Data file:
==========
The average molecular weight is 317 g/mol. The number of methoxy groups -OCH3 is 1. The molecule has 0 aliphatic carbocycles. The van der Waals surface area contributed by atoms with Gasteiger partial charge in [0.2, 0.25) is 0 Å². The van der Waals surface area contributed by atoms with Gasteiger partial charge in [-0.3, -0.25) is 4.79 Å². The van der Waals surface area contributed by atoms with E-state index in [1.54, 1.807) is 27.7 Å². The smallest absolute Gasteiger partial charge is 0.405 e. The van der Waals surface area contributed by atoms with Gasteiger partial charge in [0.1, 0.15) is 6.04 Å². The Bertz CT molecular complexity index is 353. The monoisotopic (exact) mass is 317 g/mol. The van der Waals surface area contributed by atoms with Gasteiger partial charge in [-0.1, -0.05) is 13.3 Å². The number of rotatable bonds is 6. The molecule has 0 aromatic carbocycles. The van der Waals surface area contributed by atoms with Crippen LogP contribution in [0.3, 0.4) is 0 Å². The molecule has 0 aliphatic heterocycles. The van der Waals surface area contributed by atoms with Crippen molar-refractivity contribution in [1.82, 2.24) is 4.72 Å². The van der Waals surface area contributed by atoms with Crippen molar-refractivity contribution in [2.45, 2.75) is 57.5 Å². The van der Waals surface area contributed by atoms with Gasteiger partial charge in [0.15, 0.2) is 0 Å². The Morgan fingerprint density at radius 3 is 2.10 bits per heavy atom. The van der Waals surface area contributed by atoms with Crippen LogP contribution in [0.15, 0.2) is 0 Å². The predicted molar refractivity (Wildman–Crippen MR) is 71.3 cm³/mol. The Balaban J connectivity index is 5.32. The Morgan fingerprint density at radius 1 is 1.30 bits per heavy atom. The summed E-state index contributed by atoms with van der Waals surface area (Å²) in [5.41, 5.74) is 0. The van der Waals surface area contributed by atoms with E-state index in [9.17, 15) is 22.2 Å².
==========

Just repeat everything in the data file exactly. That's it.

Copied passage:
The average molecular weight is 317 g/mol. The number of methoxy groups -OCH3 is 1. The molecule has 0 aliphatic carbocycles. The van der Waals surface area contributed by atoms with Gasteiger partial charge in [0.2, 0.25) is 0 Å². The van der Waals surface area contributed by atoms with Gasteiger partial charge in [-0.3, -0.25) is 4.79 Å². The van der Waals surface area contributed by atoms with E-state index in [1.54, 1.807) is 27.7 Å². The smallest absolute Gasteiger partial charge is 0.405 e. The van der Waals surface area contributed by atoms with Gasteiger partial charge in [0.1, 0.15) is 6.04 Å². The Bertz CT molecular complexity index is 353. The monoisotopic (exact) mass is 317 g/mol. The van der Waals surface area contributed by atoms with Gasteiger partial charge in [-0.1, -0.05) is 13.3 Å². The number of rotatable bonds is 6. The molecule has 0 aromatic carbocycles. The van der Waals surface area contributed by atoms with Crippen LogP contribution in [0.3, 0.4) is 0 Å². The molecule has 0 aliphatic heterocycles. The van der Waals surface area contributed by atoms with Crippen molar-refractivity contribution in [1.82, 2.24) is 4.72 Å². The van der Waals surface area contributed by atoms with Crippen molar-refractivity contribution in [2.45, 2.75) is 57.5 Å². The van der Waals surface area contributed by atoms with Gasteiger partial charge in [0.15, 0.2) is 0 Å². The Morgan fingerprint density at radius 3 is 2.10 bits per heavy atom. The van der Waals surface area contributed by atoms with Crippen LogP contribution in [0.15, 0.2) is 0 Å². The predicted molar refractivity (Wildman–Crippen MR) is 71.3 cm³/mol. The Balaban J connectivity index is 5.32. The Morgan fingerprint density at radius 1 is 1.30 bits per heavy atom. The summed E-state index contributed by atoms with van der Waals surface area (Å²) in [5.41, 5.74) is 0. The van der Waals surface area contributed by atoms with E-state index in [9.17, 15) is 22.2 Å².